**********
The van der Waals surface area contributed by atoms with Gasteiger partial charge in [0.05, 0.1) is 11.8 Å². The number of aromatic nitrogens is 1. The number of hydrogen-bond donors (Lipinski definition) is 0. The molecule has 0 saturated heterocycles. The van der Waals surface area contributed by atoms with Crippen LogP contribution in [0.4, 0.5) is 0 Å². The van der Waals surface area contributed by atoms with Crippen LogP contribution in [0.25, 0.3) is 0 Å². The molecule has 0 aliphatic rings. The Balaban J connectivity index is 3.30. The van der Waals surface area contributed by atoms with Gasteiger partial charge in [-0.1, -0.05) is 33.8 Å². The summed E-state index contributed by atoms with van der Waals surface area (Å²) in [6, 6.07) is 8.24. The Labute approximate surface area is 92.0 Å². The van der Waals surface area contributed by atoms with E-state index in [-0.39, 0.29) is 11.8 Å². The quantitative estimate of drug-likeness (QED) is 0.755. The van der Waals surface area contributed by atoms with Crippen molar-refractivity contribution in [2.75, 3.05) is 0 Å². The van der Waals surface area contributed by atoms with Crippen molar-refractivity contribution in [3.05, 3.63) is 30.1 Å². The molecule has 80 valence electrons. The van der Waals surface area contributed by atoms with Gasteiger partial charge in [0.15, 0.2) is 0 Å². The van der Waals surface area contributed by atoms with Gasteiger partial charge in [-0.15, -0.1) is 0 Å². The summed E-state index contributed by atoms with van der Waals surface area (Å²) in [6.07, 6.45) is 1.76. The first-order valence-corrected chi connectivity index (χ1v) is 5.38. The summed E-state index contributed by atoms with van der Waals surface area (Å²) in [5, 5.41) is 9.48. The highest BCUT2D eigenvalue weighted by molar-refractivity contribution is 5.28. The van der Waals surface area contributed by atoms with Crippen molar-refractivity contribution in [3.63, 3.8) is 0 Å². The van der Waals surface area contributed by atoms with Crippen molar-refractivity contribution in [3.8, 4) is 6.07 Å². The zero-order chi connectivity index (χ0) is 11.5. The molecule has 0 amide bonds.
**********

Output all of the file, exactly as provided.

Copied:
The van der Waals surface area contributed by atoms with Gasteiger partial charge in [0.05, 0.1) is 11.8 Å². The number of aromatic nitrogens is 1. The number of hydrogen-bond donors (Lipinski definition) is 0. The molecule has 0 saturated heterocycles. The van der Waals surface area contributed by atoms with Crippen LogP contribution in [0.4, 0.5) is 0 Å². The van der Waals surface area contributed by atoms with Crippen LogP contribution in [0.25, 0.3) is 0 Å². The molecule has 0 aliphatic rings. The Balaban J connectivity index is 3.30. The van der Waals surface area contributed by atoms with Gasteiger partial charge in [-0.1, -0.05) is 33.8 Å². The summed E-state index contributed by atoms with van der Waals surface area (Å²) in [6, 6.07) is 8.24. The Labute approximate surface area is 92.0 Å². The van der Waals surface area contributed by atoms with E-state index in [-0.39, 0.29) is 11.8 Å². The quantitative estimate of drug-likeness (QED) is 0.755. The van der Waals surface area contributed by atoms with Crippen molar-refractivity contribution in [2.75, 3.05) is 0 Å². The van der Waals surface area contributed by atoms with Crippen molar-refractivity contribution in [3.05, 3.63) is 30.1 Å². The molecule has 80 valence electrons. The van der Waals surface area contributed by atoms with Gasteiger partial charge in [0.15, 0.2) is 0 Å². The van der Waals surface area contributed by atoms with Gasteiger partial charge in [-0.15, -0.1) is 0 Å². The summed E-state index contributed by atoms with van der Waals surface area (Å²) in [6.07, 6.45) is 1.76. The first-order valence-corrected chi connectivity index (χ1v) is 5.38. The summed E-state index contributed by atoms with van der Waals surface area (Å²) in [5, 5.41) is 9.48. The highest BCUT2D eigenvalue weighted by molar-refractivity contribution is 5.28. The van der Waals surface area contributed by atoms with Crippen molar-refractivity contribution in [3.63, 3.8) is 0 Å². The van der Waals surface area contributed by atoms with Crippen molar-refractivity contribution in [3.8, 4) is 6.07 Å². The zero-order chi connectivity index (χ0) is 11.5. The molecule has 0 amide bonds.